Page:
born to Action are inconfequential in Governmentcollectitious Troops.-The Foot by their violent Attack began the fatal Break in the Pharfaliac Field. He and his Brother, with a Politic common to other Countries, had taken oppofite Sides.
His Epithets are of the gaudy or hyperbolical Kind. The glorious News.-Eager Hopes and dismal Fears. Bleeding Rome-divine Laws and hallowed Customs -Mercilefs War-intenfe Anxiety.
Sometimes the Reader is fuddenly ravished with a fonorous Sentence, of which when the Noife is past the Meaning does not long remain. When Brutus fet his Legions to fill a Moat, instead of heavy Dragging and flow Toil, they fet about it with Huzzas and Racing, as if they had been ftriving at the Olympic Games. They hurled impetuous down the huge Trees and Stones, and with Shouts forced them into the Water; fo that the Work, expected to continue half the Campaign, was with rapid Toil completed in a few Days. Brutus's Soldiers fell to the Gate with refiftlefs Fury, it gave Way at laft with hideous Crafh.-This great and good Man, doing his Duty to his Country, received a mortal Wound, and glorious fell in the Caufe of Rome; may his Memory be ever dear to all Lovers of Liberty, Learning and Humanity! This Promife ought ever to embalm his Memory.-The Queen of Nations was torn by no foreign Invader. Rome fell a Sacrifice to her own Sons, and was ravaged by her unnatural Offspring: All the great Men of the State, all the Good, all the Holy, were openly murdered by the wickedeft and worft.-Little Iflands cover the Harbour of Brindifi, and form the narrow Outlet from the numerous Creeks that compose its capacious Port-At the Appearance of Brutus and Caffius a Shout of Joy rent the Heavens from the furrounding Multitudes.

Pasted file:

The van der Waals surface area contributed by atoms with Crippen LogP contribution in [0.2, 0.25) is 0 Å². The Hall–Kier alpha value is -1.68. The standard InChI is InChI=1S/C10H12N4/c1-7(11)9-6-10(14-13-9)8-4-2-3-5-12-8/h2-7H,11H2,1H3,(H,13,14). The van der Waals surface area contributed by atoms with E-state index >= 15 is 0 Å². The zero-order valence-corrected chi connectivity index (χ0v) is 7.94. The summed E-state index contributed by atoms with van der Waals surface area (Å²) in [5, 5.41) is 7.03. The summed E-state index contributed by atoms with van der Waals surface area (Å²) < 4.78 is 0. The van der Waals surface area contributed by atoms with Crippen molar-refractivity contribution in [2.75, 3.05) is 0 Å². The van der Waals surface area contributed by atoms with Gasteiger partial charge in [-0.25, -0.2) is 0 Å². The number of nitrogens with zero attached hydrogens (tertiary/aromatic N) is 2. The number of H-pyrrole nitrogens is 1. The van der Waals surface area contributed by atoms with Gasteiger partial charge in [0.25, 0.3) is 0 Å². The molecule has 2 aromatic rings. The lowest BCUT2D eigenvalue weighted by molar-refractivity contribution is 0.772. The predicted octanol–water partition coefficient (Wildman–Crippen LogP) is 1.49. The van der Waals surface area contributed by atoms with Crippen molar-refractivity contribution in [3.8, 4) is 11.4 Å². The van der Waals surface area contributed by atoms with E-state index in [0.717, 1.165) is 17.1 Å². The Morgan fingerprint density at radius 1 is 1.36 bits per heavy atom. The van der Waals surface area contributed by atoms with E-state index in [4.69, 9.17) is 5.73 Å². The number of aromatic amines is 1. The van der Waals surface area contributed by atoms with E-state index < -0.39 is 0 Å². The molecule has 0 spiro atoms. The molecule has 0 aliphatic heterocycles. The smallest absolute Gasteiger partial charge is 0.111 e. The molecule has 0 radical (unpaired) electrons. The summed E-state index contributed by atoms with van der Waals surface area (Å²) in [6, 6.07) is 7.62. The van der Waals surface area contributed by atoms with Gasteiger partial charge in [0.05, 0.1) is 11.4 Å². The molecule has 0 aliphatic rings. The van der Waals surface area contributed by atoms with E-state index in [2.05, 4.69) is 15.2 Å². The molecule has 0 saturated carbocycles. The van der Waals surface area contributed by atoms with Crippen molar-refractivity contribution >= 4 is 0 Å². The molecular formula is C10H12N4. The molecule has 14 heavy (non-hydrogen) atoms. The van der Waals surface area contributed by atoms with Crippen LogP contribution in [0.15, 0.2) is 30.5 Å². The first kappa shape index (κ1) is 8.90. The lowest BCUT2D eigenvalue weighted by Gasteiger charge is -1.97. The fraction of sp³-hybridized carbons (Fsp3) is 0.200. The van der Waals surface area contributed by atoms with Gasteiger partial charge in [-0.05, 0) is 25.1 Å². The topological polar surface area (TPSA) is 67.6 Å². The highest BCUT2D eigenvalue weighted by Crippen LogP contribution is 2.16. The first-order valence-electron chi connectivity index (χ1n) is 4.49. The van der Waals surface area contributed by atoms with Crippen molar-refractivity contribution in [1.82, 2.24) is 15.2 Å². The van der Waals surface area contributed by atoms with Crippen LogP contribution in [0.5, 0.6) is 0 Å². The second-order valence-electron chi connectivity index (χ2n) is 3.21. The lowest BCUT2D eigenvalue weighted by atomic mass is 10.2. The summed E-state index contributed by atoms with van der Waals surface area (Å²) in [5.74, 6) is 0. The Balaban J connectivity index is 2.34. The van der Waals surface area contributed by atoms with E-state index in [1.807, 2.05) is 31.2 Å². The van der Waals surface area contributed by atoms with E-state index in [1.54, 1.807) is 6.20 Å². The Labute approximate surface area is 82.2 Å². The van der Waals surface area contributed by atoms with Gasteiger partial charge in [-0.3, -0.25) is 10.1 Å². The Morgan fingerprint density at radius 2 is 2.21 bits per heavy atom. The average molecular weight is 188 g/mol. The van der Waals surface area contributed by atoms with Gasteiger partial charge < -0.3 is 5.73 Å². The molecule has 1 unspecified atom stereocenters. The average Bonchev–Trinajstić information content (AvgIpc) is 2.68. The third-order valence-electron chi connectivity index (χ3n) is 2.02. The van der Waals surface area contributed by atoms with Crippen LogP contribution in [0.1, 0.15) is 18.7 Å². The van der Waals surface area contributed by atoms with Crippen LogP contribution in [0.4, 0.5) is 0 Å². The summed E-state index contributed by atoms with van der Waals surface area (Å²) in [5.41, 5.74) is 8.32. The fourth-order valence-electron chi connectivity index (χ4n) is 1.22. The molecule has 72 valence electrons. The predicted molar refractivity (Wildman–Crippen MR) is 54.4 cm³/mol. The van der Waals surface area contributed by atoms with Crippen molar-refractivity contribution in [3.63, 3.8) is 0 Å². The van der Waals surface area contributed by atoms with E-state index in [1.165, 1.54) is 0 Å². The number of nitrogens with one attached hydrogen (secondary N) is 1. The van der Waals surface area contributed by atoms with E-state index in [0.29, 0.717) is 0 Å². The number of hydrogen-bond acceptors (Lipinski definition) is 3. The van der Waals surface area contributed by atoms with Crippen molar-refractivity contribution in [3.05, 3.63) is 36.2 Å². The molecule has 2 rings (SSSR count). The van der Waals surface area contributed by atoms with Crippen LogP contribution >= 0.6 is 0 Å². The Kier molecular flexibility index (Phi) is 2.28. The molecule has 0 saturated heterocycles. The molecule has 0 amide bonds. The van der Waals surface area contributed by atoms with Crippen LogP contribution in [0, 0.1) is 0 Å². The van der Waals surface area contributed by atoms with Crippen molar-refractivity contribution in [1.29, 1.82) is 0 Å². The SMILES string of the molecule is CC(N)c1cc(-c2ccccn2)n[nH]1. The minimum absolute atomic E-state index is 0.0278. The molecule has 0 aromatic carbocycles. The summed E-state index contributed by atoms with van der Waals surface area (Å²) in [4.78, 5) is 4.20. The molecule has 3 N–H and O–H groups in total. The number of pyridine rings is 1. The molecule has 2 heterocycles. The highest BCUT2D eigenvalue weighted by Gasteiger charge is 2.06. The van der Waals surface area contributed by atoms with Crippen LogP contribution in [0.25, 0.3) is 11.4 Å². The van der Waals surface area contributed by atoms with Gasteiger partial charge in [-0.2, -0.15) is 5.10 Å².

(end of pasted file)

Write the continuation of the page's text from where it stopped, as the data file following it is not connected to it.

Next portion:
Such are the Flowers which may be gathered by every Hand in every Part of this Garden of Eloquence. But having thus freely mentioned our Author's Faults, it remains that we acknowledge his Merit; and confefs that this Book is the Work of a Man of Letters, that it is full of Events difplayed with Accuracy, and related with Vivacity; and though it is fufficiently defective to crush the Vanity of its Author, it is fufficiently entertaining to invite Readers.
A FRENCH REFUGEE in AMERICA to his FRIEND a GENTLEMAN in ENG
HE Lofer must be allowed to speak; you will give us Leave therefore, who have already begun to fuffer, and who know not what is yet behind, to represent to you some of the Inftances of Neglect on our own Part, and of Ill-conduct and unkind Usage towards us, on the Part of our Mother Country.
I fhall begin with the Policy of the English in ap pointing us our Governors, who are generally Strangers, and have no landed Interest here; and who therefore cannot be supposed to have that natural Affection for us, or that political Attachment to us, which Natives, or those who have a large landed Intereft here, may be fuppofed to have.
Another-Confideration, which tends to break the Tie between us, is, that they generally refide but a little While among us; or, at least, have no Views of continuing for Life; and are too often fent hither only to ferve a Turn. Is it therefore any Wonder that fuch Perfons as thefe fhould be